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These cars depreciate like nothing else, even on the used market: I bought mine in June 2018 for R1m, and now similar models are selling for R699-R899k
 

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Discussion Starter #9
Going with the RRS. It's a 2016, HSE, 35k miles with CPO warranty till 100k miles and/or 1/23 for $39k. Dealer is 10 min away should we have any issues requiring a visit. Tesla is in my future just not this week.
 

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I have a '16 Model X and (2) Sport. '14 and '19.

It's 2 really different cars, and it all depends on what you want.

Looks and craftsmanship. RRS period. Tesla cannot touch them. I prefer sitting in the RRS, but I prefer driving the X.

Especially with the issues of the delayed acceleration in the V8SC. The problem is once you get used to BEV's smooth and instant acceleration. It's hard to go back to ICE cars, but I still have my '19 RRS. But it does not get a lot of seat time.

From a driving perspective, the RRS is more visceral, nice roar, but it does not go anywhere fast compare to the X. The UI on the Teslas and the OTA updates, years ahead. Say what you will about Autopilot. It works. I've taken tons of road-trips in the X, Supercharging is not THAT much of an issue. Adds a few extra hours to trip, which doesn't bother me that much, but that could the biggest CON against BEVs, the charging. I have a '16 90D, takes full advantage of the free supercharging for road-trips.

The tech in the RRS is crap (granted, it's better in the '18s and newer). I still have delay camera on/off when parking, or just driving for the 1st time. OTA update is working now, but doesn't seem to fix much. BT issues here and there, I basically always use Apple CarPlay now. Wish it could do CarPlay maps to the HUD.

Even in Dynamic mode, the X takes corners better (lower center of gravity). I feel like my 2016 X drives better than my 2019 RRS ATB (don't hate me).

Panel gaps drives me crazy on the Teslas (I have a X/3/Y, call me a fanboy), if JLR ever comes out with a RRS BEV, I'll be first in line (don't want an I-Pace). I will probably always have a ICE car in the garage (zombie apocalypse), and it will be a RRS.

My 2 cents.

-ThinkMac-
 

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Such different cars that I rarely hear them compared. One is expensive, rugged, handsome, somewhat fast offroad tow vehicle. Other is super fast, super expensive electric people hauler with goofy looks, gimmicky doors, and limited range. Would be surprised to see anyone cross-shopping these. Think if you are honest with what your priorities are, one will rise to the top.

Jim
 

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Lots of great feedback in here and I agree with most people. We own a 2017 RRS SCV8 Autobiography and a Model 3. I had briefly considered getting a Model X, but I ultimately didn't for the following reasons:

1) I want something I can take off-road.
2) I want a vehicle that can take me to the mountains and back on a single tank of gas or charge. The Model X would need to be charged once on the way up.
3) I want to not have to worry about my vehicle dying if I get stuck on mountain roads in a blizzard. This has happened once in the Range and it was a very comfortable experience. In an electric vehicle I would have been stressed out.
4) The RRS is a much more luxurious vehicle.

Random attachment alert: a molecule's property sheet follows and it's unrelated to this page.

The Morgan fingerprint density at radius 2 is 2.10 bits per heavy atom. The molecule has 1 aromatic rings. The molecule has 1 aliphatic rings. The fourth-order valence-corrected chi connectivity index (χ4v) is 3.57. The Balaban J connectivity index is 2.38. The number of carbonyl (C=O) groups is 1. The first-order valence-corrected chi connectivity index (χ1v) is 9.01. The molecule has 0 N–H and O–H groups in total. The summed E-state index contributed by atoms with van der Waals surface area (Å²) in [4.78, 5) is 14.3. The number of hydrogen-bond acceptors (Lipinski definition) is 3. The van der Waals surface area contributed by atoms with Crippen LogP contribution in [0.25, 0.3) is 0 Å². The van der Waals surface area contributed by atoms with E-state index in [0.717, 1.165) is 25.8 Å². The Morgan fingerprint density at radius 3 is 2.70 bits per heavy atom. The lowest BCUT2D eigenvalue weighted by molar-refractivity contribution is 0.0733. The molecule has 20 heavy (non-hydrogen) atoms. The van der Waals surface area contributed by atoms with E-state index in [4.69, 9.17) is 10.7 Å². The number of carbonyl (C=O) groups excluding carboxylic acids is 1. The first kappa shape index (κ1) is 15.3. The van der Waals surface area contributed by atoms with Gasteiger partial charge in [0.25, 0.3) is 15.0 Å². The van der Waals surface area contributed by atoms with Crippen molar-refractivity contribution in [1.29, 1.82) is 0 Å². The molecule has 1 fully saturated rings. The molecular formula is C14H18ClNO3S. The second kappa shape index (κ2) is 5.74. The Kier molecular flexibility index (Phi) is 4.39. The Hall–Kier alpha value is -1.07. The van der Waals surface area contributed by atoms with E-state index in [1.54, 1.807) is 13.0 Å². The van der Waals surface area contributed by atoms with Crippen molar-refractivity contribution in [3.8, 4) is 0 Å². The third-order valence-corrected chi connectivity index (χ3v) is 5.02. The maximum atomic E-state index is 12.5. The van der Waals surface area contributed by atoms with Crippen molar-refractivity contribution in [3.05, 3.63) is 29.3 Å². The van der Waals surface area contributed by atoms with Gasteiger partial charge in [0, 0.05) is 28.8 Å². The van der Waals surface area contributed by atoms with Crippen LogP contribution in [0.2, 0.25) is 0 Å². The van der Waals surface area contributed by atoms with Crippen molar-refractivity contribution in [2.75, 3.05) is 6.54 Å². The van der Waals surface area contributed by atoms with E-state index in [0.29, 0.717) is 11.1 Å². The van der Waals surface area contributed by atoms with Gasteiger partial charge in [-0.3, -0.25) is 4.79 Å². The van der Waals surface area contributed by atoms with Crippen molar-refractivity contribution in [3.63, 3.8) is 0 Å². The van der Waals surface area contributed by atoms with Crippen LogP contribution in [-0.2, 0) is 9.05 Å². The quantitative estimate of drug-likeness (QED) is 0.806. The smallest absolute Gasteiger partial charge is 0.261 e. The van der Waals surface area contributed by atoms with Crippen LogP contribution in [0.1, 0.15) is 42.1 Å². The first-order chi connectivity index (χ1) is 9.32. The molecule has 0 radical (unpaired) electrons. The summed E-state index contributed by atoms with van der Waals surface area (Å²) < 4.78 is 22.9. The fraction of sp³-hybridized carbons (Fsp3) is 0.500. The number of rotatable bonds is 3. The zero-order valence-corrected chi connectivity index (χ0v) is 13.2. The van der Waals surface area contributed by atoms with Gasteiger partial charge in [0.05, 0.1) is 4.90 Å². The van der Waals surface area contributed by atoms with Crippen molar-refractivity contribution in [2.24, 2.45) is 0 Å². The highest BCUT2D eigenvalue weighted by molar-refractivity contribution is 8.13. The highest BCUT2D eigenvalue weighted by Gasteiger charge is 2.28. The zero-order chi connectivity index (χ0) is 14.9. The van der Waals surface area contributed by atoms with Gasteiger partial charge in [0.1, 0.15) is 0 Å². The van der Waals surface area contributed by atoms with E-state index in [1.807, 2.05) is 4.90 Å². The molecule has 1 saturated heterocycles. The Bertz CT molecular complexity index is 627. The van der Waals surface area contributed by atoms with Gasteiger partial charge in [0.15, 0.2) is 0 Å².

5) The RRS sits higher, which I like. Even in lifted mode the X isn't as tall.
6) The Model S/X are long overdue for a refresh, so buying one now would be a bad idea.

We love our Model 3 and eventually want to have an electric off-road capable vehicle. We have a deposit on the Rivian R1S and the Cybertruck. We may eventually swap the 3 for an X if it gets refreshed.
 

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Panel gaps drives me crazy on the Teslas (I have a X/3/Y, call me a fanboy), if JLR ever comes out with a RRS BEV, I'll be first in line (don't want an I-Pace). I will probably always have a ICE car in the garage (zombie apocalypse), and it will be a RRS.

My 2 cents.

-ThinkMac-
I'm in the same boat as you haha. Although there will be a time where an EV will be better suited for the zombie apocalypse when you can solar charge efficiently enough!
 

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The build quality on a X is of a vehicle that should cost $30K. Tesla’s remind me of iPhones, okay for 2 years then time for the new model.
 

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I just found out the new JLR dealership near my house charges $550 for an oil change.....just an oil change. lol no wonder people say this cars are expensive. And thought the others that charged $350 were expensive. You can buy the oil and filter for around $120-$130 and pay a indy $20 to do the labor. FYI for the oil change.
Just out of curiosity, where are you buying oil filters for $120? I see them as $10-$38 on AutoZone. What am I missing?
 

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Maybe this has changed, but I sort of doubt it. Because of the demand for new Teslas, they have not put a lot of effort into providing repair parts. Many people who have had incidents involving body damage to their Tesla simply cannot get them fixed and, eventually, their insurance has to total them.
 

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Maybe this has changed, but I sort of doubt it. Because of the demand for new Teslas, they have not put a lot of effort into providing repair parts. Many people who have had incidents involving body damage to their Tesla simply cannot get them fixed and, eventually, their insurance has to total them.
For sure. I know that one of the challenges they had with parts is that they treated hardware as if it were software; making frequent small running changes to a slew of parts. Apparently, many of these weren't even tracked with new part numbers so it can be hard to find the right part for a particular car. I'm sure in some cases it doesn't matter; just get the latest/greatest but there are cases where the newer version won't fit an older car.